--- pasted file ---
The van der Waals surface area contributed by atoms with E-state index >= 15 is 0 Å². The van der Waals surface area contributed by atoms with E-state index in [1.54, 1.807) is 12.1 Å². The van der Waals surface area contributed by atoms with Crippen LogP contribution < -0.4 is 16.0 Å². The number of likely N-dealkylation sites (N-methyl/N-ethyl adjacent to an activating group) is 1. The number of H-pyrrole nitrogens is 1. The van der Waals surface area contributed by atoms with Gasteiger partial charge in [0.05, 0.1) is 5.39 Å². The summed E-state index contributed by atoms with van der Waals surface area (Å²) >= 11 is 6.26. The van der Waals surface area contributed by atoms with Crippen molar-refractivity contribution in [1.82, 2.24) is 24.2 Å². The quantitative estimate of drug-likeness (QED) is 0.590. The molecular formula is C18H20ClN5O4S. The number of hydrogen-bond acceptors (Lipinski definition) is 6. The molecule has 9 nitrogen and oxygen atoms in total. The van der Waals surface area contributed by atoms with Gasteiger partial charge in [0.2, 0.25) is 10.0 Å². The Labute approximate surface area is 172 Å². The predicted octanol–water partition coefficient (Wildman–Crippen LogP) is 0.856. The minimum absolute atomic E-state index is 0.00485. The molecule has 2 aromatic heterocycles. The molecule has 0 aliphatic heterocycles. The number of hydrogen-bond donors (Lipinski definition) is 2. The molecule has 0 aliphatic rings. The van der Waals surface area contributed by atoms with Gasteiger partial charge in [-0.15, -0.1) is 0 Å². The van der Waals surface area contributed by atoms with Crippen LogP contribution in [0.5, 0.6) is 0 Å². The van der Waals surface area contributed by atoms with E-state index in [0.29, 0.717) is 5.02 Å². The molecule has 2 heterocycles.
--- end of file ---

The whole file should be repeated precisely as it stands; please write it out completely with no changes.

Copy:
The van der Waals surface area contributed by atoms with E-state index >= 15 is 0 Å². The van der Waals surface area contributed by atoms with E-state index in [1.54, 1.807) is 12.1 Å². The van der Waals surface area contributed by atoms with Crippen LogP contribution < -0.4 is 16.0 Å². The number of likely N-dealkylation sites (N-methyl/N-ethyl adjacent to an activating group) is 1. The number of H-pyrrole nitrogens is 1. The van der Waals surface area contributed by atoms with Gasteiger partial charge in [0.05, 0.1) is 5.39 Å². The summed E-state index contributed by atoms with van der Waals surface area (Å²) >= 11 is 6.26. The van der Waals surface area contributed by atoms with Crippen molar-refractivity contribution in [1.82, 2.24) is 24.2 Å². The quantitative estimate of drug-likeness (QED) is 0.590. The molecular formula is C18H20ClN5O4S. The number of hydrogen-bond acceptors (Lipinski definition) is 6. The molecule has 9 nitrogen and oxygen atoms in total. The van der Waals surface area contributed by atoms with Gasteiger partial charge in [0.2, 0.25) is 10.0 Å². The Labute approximate surface area is 172 Å². The predicted octanol–water partition coefficient (Wildman–Crippen LogP) is 0.856. The minimum absolute atomic E-state index is 0.00485. The molecule has 2 aromatic heterocycles. The molecule has 0 aliphatic heterocycles. The number of hydrogen-bond donors (Lipinski definition) is 2. The molecule has 0 aliphatic rings. The van der Waals surface area contributed by atoms with Gasteiger partial charge in [-0.15, -0.1) is 0 Å². The van der Waals surface area contributed by atoms with Crippen LogP contribution in [0.5, 0.6) is 0 Å². The van der Waals surface area contributed by atoms with E-state index in [0.29, 0.717) is 5.02 Å². The molecule has 2 heterocycles.